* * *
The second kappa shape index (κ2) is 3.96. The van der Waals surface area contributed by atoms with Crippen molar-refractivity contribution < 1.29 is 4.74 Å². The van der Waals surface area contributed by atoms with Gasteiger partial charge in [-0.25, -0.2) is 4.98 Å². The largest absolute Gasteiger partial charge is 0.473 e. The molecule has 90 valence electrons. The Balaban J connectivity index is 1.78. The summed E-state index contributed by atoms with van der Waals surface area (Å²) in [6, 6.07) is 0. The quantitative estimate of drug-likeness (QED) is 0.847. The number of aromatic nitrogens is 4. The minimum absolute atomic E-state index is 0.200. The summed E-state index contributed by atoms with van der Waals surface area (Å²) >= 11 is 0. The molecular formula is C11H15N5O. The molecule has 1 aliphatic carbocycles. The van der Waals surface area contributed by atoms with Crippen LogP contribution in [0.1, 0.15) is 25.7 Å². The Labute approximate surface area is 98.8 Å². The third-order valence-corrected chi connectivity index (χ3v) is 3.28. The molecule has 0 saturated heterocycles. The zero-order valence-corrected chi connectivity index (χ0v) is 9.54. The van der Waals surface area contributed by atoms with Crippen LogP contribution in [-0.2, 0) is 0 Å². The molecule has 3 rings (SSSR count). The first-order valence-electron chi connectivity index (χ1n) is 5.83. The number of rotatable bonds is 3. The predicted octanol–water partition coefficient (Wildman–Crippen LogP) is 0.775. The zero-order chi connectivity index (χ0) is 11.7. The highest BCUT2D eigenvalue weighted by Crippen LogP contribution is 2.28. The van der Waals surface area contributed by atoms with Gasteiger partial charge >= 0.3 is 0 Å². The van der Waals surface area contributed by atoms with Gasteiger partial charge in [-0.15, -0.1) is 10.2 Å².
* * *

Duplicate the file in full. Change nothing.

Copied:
The second kappa shape index (κ2) is 3.96. The van der Waals surface area contributed by atoms with Crippen molar-refractivity contribution < 1.29 is 4.74 Å². The van der Waals surface area contributed by atoms with Gasteiger partial charge in [-0.25, -0.2) is 4.98 Å². The largest absolute Gasteiger partial charge is 0.473 e. The molecule has 90 valence electrons. The Balaban J connectivity index is 1.78. The summed E-state index contributed by atoms with van der Waals surface area (Å²) in [6, 6.07) is 0. The quantitative estimate of drug-likeness (QED) is 0.847. The number of aromatic nitrogens is 4. The minimum absolute atomic E-state index is 0.200. The summed E-state index contributed by atoms with van der Waals surface area (Å²) >= 11 is 0. The molecular formula is C11H15N5O. The molecule has 1 aliphatic carbocycles. The van der Waals surface area contributed by atoms with Crippen LogP contribution in [0.1, 0.15) is 25.7 Å². The Labute approximate surface area is 98.8 Å². The third-order valence-corrected chi connectivity index (χ3v) is 3.28. The molecule has 0 saturated heterocycles. The zero-order valence-corrected chi connectivity index (χ0v) is 9.54. The van der Waals surface area contributed by atoms with Crippen LogP contribution in [-0.2, 0) is 0 Å². The molecule has 3 rings (SSSR count). The first-order valence-electron chi connectivity index (χ1n) is 5.83. The number of rotatable bonds is 3. The predicted octanol–water partition coefficient (Wildman–Crippen LogP) is 0.775. The zero-order chi connectivity index (χ0) is 11.7. The highest BCUT2D eigenvalue weighted by Crippen LogP contribution is 2.28. The van der Waals surface area contributed by atoms with Gasteiger partial charge >= 0.3 is 0 Å². The van der Waals surface area contributed by atoms with Gasteiger partial charge in [-0.15, -0.1) is 10.2 Å².